The choice of the materials will be of fundamental importance, they are intended to reduce the construction costs: The foundations and the roof beams will be made of steel and reinforced concrete, while the building units and the roof will be made of recycled materials and of materials from the surrounding environment (i.e. clay, straw, millet, wood, etc.). In terms of ecological construction, it will be essential to generate electricity partly from solid biomass (manure and dung manure) and partly from solar collectors and wind turbines in order to avoid dependency from the electricity networks. Rainwater collection systems will serve to collect rainwater during the rainy season into large cisterns. They will be used to cover some of the water needs for the structure (distributed throughout the year). The used water (referred to as “grey water”) will then be rendered usable again for land irrigation, through the biologically natural method of “phytodepuration”. Additionally, the system will be furnished with dry toilet evacuations as response to the problem of sewer connection.
The empowerment of the local community begins with the designing of its own home. The building complex should be created with its participation and exclusively under its guidance. The community is involved in the development process from the start (from the planning stage to the design and construction of the building plan) and will accompany and determine it over the entire period of construction.
This approach is better known as “participatory placemaking” and can be defined as “the process of creating quality places that people want to live, play and learn in” (Mark A. Wyckoff, Professor MSU Land Policy Institute). The project is divided into several stages: During an initial phase, the architect / anthropologist Elettra Griesi and the artist Lamine Faye organized four field research stays (December 2014, March 2016, July 2016, December 2016). During the visits, they carried on participant observations, brainstormings, meetings, interviews and workshops with children, women and men from different age groups. The aim was to explore their needs and desires and to analyse their understanding and meaning of the space, their use of building materials and colours, their everyday practices, their traditions and social organization.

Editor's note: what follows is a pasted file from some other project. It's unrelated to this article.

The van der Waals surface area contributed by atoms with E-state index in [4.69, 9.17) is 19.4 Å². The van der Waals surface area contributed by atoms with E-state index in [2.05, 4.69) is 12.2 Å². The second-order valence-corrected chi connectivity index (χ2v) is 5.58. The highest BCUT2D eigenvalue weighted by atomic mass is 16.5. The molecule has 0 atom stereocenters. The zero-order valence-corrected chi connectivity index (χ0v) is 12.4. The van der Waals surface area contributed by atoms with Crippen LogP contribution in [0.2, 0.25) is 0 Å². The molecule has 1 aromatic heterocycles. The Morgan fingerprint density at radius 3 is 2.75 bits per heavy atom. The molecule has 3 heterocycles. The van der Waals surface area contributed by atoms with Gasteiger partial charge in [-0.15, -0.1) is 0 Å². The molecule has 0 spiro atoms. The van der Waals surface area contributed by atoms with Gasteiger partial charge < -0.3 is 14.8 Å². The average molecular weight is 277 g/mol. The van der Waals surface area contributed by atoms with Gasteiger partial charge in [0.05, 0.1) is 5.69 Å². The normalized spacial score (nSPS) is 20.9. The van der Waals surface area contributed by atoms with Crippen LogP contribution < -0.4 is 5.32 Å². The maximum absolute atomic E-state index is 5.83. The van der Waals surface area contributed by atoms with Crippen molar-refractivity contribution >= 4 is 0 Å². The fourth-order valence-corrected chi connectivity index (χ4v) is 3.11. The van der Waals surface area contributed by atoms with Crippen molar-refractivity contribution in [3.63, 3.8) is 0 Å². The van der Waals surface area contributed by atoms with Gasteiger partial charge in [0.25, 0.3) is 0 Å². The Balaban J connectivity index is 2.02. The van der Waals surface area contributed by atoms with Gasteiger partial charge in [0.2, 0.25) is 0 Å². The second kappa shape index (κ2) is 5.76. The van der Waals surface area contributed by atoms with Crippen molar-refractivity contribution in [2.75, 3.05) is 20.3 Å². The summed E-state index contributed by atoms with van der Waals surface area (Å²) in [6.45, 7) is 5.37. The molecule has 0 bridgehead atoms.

In addition, they established contacts with local authorities and with local construction companies in order to set costs and realization time and to obtain construction´s permits. During a second phase (May-June 2017), a team of local and foreign architects and architecture´s students selected eight adults from the village and involve them in a workshop in order to provide them with technical knowledge on the brick production and construction of the facilities. At the end of the workshop, they should teach other members of the community the building techniques they have learned. The third and last stage will consist in the edification of the structure.